The Onondaga people and the rest of the nations of the Haudenosaunee had
their own style. Since we are woodland people, we dress different that
natives peoples who reside in the plains. Feathers that cascade away from
a person's body is indeed well suited for the open plains but not for carving
your way through wooded paths.
Long ago, the Onondagas relied on the animals to provide clothing. The deer was
obviously a great source for food and clothing. The all parts of the deer
were utilized. The brain was used to help cure and tan the hide. The hide
was used for dresses, leggings, moccasins, aprons, and wraps. Sinew was
made from the deer for sewing and for making bows, the bone of the deer
was used to make knives, arrowheads and elaborate combs.
Then after contact with our white brothers, we began to adapt their clothing
materials to our style of clothing. Beads made from clam shells were gradually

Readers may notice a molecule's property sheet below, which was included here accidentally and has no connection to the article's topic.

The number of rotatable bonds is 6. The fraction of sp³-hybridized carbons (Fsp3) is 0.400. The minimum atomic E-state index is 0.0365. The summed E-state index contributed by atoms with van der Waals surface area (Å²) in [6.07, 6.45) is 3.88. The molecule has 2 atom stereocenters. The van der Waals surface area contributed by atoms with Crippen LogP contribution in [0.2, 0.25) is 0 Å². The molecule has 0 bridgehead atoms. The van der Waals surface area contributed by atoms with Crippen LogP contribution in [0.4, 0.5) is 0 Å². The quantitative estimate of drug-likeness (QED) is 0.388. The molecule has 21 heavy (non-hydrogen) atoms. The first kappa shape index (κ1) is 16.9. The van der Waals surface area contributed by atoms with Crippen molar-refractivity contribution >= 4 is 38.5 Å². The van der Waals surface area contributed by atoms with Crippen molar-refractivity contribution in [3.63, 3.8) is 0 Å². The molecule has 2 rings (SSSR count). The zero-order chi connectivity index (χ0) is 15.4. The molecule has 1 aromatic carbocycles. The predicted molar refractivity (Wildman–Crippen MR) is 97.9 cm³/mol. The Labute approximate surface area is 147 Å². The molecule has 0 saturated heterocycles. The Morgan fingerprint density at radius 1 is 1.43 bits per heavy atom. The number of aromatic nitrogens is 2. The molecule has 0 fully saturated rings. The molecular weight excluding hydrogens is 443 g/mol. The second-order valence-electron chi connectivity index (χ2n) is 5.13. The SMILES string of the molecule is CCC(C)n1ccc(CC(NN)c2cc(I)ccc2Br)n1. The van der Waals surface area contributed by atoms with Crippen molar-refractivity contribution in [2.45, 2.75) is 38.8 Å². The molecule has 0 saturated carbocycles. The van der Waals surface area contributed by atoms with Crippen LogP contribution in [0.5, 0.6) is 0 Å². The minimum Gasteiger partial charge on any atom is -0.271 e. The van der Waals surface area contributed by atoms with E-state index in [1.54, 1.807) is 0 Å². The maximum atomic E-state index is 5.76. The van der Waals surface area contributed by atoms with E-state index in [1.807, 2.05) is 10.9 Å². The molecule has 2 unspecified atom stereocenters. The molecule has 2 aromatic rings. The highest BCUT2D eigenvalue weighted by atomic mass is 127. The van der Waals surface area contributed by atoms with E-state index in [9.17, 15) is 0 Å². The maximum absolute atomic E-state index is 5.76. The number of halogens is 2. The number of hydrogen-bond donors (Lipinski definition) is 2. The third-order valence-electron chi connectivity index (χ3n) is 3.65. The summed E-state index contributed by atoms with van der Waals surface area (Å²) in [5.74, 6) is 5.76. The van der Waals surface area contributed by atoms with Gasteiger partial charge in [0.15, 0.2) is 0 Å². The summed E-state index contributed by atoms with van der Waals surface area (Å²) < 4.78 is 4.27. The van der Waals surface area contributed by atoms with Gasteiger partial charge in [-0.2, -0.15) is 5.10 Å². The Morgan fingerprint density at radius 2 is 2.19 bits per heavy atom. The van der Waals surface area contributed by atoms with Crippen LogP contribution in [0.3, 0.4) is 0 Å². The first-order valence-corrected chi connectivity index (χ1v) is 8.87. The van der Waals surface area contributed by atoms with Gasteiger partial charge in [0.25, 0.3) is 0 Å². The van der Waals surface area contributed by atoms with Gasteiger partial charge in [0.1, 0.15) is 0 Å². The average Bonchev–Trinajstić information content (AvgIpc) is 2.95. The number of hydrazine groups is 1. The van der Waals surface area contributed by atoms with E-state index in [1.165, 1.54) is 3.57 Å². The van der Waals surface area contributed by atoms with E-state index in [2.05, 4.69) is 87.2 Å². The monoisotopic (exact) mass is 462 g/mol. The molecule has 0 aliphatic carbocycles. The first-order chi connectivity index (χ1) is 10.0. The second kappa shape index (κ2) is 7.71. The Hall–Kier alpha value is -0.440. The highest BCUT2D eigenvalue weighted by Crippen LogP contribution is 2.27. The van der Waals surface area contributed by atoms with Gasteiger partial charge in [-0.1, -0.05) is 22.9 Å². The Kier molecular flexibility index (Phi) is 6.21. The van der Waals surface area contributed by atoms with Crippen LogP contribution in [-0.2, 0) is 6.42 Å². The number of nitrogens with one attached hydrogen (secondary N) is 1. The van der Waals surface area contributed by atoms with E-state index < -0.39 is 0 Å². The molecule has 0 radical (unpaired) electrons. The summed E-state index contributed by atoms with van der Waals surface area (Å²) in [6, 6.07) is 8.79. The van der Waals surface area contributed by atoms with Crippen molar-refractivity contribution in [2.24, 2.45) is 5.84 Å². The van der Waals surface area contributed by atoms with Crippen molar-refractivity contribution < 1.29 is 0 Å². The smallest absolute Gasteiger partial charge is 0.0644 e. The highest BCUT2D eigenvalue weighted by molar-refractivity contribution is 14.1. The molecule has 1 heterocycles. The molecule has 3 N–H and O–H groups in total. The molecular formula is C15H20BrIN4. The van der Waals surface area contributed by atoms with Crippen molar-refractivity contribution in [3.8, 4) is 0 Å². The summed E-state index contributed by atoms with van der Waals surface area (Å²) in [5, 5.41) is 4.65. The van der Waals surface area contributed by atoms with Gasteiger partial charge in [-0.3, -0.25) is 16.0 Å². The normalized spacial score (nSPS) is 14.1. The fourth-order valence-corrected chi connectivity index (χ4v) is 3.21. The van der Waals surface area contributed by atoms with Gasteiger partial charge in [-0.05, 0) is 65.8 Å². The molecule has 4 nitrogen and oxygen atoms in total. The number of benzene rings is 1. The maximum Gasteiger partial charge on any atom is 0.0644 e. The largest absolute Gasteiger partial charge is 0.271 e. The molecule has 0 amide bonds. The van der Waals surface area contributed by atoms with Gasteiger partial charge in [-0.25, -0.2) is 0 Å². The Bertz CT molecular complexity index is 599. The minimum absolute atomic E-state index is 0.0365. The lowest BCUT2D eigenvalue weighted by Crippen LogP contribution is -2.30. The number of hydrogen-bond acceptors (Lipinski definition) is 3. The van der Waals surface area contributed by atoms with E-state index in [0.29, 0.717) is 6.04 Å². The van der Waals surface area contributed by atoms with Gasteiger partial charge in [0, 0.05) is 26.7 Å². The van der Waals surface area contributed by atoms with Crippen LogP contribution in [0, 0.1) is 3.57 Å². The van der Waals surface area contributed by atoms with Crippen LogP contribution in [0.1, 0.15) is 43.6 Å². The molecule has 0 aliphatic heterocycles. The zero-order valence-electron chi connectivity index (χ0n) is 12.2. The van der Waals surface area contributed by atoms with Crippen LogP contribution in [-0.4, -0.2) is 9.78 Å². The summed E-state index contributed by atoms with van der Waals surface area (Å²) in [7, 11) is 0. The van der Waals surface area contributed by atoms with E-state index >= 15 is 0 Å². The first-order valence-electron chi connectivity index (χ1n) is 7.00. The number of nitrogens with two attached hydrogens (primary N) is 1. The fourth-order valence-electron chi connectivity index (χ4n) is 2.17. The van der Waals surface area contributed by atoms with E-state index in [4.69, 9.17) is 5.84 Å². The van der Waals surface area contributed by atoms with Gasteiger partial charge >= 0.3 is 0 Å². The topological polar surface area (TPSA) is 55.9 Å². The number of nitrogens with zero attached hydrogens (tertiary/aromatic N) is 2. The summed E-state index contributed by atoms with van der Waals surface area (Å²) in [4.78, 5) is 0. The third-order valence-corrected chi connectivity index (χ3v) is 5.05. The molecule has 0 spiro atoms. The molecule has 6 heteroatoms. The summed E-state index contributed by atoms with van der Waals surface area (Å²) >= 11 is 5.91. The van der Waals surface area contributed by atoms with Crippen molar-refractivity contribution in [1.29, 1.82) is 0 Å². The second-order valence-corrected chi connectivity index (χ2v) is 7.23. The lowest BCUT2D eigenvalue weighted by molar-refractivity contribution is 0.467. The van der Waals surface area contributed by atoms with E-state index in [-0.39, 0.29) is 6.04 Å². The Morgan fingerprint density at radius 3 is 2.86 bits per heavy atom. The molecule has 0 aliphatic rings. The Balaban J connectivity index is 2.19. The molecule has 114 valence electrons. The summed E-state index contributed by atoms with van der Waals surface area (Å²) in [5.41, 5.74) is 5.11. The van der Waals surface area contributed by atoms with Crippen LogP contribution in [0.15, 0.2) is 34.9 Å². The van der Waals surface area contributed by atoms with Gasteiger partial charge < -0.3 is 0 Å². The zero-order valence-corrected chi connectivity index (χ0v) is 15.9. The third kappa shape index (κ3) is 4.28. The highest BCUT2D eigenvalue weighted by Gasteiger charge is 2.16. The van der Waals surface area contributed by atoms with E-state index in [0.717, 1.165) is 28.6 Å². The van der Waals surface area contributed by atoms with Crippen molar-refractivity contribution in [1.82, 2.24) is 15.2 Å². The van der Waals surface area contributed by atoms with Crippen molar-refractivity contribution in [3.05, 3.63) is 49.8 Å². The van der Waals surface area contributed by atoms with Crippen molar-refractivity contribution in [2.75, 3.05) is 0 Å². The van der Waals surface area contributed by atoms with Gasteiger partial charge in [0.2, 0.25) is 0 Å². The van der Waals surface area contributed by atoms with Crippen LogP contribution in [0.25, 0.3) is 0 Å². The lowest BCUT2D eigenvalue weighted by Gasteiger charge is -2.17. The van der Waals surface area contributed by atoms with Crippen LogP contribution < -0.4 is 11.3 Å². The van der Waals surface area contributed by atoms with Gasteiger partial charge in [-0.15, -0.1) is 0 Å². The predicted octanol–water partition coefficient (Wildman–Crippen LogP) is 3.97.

replaced by glass and sinew by cotton thread. The women wore loose fitting
blouses often decorated with a beaded yoke. Woolen skirts and leggings
now began to be decorated with beadwork. But nothing hasn't replaced the
feel of deerskin moccasins lined with rabbit fur.
The men have gone through similar changes in dress. Leggings once solely
made of deer, are at time substituted with wool. And the transition to
men always wearing decorative shirts is relatively new to our area. In
fact when the Tuscaroras first joined the Haudenosaunee in the late 1700's,
they we identified as "The Shirt Wearers".
The distinctive feature of the men's Haudenosaunee dress
is our headgear. The Gustoweh is a fitted hat made
of strips of wood. The wood is then covered and adorned with eagle, hawk,
pheasant, or turkey feathers. The Gustoweh is also used to identify an
individual's nation. A man wearing his Gustoweh with one feather pointing
upward and another pointing downwards, indicates he is Onondaga. A man
who has one feather pointing skyward is identified as Seneca. Each nation
has their own way of identifying each other by our Gustoweh.